iPreciation, for instance, brought more than two dozen Tay Bak Chiang works to the fair, with the artist in attendance. Tay is well-loved for his delicate, meditative paintings. But at press time, only one work had been sold and three were on reserve. This compares poorly to iPreciation's showing at ABHK two years ago when a dozen Lee Wen works were snapped up or placed on reserve within the first two days.

Similarly, STPI received a lot of interest for Jane Lee's works, but none was sold by press time. Lee, like Tay, is popular in Singapore but relatively unknown to ABHK visitors.

STPI director Emi Eu said: "The works aren't flying off the walls right now, but people are coming in steadily and genuinely taking an interest and asking questions. So that's what matters to me: generating interest in artists such as Singapore's Jane Lee. If we continue to show her works on a platform like this, we know more people will start collecting her works."

In contrast, STPI sold several works by Korean artists Haegue Yang and Do Ho Suh, both popular names in the international circuit. Likewise at ARNDT, works by Indonesian art star Eko Nugroho were snapped up early while those by the lesser-known Rodel Tapaya and Jigger Cruz remained unsold.

"The mood isn't good," said one gallerist who didn't want to be named. "Buyers are cautious and won't take risks with artists they're not familiar with. Everyone's unsure about the economic headwinds, so they're going for blue-chips only. In the long run, it's the blue-chips that hold up their values."

Expansion on the cards

Despite such reservations, the art business in Hong Kong and for Art Basel is on an expansion path. MCH, Art Basel's parent company, revealed plans to acquire or engage in joint ventures and partnerships with existing regional fairs around the world.

Separately, Art Basel revealed a new initiative to work with cities to develop cultural events with "international resonance"; its new board members include celebrity architect David Adjaye, bestselling author and urban studies theorist Richard Florida, and group managing director of Singapore's The Hour Glass, Michael Tay (see related story).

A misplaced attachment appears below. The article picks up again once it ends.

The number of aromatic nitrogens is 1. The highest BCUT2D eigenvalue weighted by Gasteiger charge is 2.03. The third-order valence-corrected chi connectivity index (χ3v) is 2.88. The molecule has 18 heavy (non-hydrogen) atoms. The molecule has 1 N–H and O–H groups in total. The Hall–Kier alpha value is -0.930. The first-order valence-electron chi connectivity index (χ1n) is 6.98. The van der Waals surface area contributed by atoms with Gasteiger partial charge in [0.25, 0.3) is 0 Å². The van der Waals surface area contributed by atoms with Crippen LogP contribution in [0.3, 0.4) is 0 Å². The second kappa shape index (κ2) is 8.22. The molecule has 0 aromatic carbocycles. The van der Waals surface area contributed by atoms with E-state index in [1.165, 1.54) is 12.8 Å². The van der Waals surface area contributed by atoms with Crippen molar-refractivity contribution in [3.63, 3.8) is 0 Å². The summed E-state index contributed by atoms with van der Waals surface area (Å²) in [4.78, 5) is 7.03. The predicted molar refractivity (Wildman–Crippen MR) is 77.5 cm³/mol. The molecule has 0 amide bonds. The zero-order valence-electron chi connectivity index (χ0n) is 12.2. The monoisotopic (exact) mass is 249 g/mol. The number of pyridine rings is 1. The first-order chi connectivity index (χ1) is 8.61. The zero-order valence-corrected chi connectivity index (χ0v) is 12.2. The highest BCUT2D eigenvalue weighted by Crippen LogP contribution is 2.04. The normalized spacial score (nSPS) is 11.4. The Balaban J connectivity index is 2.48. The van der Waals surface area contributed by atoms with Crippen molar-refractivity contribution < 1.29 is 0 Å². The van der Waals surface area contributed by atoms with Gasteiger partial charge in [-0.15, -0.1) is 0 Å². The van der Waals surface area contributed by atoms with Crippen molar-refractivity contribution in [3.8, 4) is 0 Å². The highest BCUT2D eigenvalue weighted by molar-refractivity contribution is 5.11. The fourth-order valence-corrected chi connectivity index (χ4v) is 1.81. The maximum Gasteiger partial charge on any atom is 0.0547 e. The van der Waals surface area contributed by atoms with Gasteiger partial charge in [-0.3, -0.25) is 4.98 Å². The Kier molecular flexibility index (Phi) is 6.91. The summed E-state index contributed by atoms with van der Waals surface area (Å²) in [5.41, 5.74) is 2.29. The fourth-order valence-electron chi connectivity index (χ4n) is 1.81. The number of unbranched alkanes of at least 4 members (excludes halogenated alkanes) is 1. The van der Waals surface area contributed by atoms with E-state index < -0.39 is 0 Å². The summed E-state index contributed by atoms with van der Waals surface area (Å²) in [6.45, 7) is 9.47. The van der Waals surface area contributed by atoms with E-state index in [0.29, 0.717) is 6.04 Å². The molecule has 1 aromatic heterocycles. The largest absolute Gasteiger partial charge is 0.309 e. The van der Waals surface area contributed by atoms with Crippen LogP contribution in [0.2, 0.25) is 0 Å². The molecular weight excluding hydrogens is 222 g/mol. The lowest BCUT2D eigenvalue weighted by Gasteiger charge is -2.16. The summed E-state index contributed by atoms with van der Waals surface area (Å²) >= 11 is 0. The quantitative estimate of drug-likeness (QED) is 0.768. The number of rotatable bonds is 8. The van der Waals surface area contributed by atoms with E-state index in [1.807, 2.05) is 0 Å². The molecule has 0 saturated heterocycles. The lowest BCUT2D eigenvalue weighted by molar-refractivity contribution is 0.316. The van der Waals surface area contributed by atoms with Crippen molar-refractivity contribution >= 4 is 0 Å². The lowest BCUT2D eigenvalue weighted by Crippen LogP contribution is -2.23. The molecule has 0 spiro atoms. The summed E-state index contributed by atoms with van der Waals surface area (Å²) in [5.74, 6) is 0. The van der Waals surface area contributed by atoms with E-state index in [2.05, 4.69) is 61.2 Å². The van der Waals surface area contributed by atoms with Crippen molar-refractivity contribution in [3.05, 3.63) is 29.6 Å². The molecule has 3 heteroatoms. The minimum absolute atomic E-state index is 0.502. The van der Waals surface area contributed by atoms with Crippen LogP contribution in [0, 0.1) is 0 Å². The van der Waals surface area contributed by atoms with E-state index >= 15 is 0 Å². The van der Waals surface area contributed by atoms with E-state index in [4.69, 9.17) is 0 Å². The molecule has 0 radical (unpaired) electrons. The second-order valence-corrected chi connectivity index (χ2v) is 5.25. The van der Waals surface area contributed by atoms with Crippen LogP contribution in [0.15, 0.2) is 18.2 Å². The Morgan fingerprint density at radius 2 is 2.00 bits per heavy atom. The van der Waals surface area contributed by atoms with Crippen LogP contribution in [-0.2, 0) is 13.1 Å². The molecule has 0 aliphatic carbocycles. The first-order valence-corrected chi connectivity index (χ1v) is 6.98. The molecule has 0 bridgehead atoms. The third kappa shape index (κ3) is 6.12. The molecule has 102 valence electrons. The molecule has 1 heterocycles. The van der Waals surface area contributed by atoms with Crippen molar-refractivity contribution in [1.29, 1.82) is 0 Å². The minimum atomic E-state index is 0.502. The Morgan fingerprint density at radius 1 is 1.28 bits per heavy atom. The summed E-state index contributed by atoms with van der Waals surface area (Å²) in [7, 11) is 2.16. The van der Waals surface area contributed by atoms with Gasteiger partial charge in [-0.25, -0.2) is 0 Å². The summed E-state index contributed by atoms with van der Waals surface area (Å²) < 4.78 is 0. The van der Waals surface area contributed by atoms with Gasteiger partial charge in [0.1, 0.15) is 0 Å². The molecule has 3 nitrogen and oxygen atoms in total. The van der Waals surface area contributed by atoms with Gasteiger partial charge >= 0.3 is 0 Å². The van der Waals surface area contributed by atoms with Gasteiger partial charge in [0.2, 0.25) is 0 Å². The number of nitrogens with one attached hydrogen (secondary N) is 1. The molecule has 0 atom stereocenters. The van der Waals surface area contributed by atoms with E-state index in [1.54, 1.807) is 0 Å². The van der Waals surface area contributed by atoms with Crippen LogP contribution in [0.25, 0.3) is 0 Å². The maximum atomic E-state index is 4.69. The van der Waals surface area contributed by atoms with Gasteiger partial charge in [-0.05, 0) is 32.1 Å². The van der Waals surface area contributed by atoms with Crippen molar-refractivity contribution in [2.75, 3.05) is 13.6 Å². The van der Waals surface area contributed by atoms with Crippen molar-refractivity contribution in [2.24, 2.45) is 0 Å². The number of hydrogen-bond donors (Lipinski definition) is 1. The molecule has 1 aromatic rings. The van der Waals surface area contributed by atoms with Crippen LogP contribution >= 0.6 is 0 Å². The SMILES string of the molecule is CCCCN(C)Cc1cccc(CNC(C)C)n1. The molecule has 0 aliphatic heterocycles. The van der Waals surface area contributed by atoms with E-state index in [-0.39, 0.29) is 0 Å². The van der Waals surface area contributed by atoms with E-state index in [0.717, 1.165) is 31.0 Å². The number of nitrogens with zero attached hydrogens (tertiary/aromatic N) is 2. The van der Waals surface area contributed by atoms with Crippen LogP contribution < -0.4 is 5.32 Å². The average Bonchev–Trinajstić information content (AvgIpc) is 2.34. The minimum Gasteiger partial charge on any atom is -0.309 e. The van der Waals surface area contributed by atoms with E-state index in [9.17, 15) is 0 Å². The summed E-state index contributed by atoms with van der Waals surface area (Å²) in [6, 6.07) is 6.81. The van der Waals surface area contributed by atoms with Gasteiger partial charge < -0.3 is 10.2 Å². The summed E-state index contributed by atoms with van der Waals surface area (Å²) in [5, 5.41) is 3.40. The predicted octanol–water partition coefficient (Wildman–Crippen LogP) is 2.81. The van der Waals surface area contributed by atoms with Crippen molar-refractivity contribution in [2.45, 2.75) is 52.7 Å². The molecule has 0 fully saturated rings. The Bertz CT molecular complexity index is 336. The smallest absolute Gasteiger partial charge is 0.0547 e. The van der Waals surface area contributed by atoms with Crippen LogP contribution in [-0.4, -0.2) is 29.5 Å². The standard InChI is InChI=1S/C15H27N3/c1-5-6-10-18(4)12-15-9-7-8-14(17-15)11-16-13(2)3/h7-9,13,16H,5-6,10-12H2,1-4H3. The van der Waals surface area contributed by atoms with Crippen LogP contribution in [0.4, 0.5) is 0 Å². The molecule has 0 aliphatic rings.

Hong Kong is also seeing a meteoric rise in the number of international galleries - the most recent addition being Massimo de Carlo opening at the Pedder Building, where big galleries such as Gagosian, Lehmann Maupin and Pearl Lam are located.

Meanwhile, leading Hong Kong developer Henderson Land is building a new centre for art and lifestyle called H Queen's on bustling Queen's Road Central. It's expected to be a game changer as the swanky 26-storey building is specifically designed for galleries with its high ceilings, large floor plate area and minimal corridor space.    

Now in its fourth year, the ABHK effect is significant, with more than 80 arts-related events springing up this week - rivalling the number of events in Singapore's own Singapore Art Week in January.

Adeline Ooi, Art Basel's Asia director, said she is unfazed by China's economic slowdown and its impact on the art market: "The art world has been through this before. There was 1997, 2008, and here we are again . . . We are confident we have a good show this year, and the business will come."

  • Art Basel Hong Kong runs at the Hong Kong Convention and Exhibition Centre, 1 Harbour Road, Wan Chai, till Saturday

Michael Tay set to give cities a cultural boost

CAN a city capitalise on culture to put itself on the global map? Art Basel believes any city can, and wants to help it achieve those goals. Its newly announced Art Basel Cities programme offers to link cities with the Art Basel network to develop international cultural content to raise the profile of the city.

Michael Tay, group managing director of The Hour Glass, was revealed on Wednesday as one of the advisory board members of Art Basel Cities, along with a dozen other luminaries such as "starchitect" David Adjaye, Jacques Herzog of leading architectural firm Herzog & de Meuron, urban theorist and bestselling author of The Rise of the Creative Class Richard Florida, and Lars Nittve, founding director of London's Tate Modern art gallery.

Mr Tay is an avid art collector with a sizeable collection. He says: "I hope Singapore will be one of the cities that allows Art Basel Cities to share its expertise and network. I truly believe that a strong emphasis on the arts and culture is what can take the city state to the next level of social and economic transformation."

Mr Tay is married to Talenia Phua Gajardo, founder and CEO of online art gallery The Artling. His appointment on the board comes a year after Adeline Ooi, a Malaysian curator, was appointed Art Basel Asia director, becoming the first Asian to clinch a top position in the world's biggest art fair chain.

By Helmi Yusof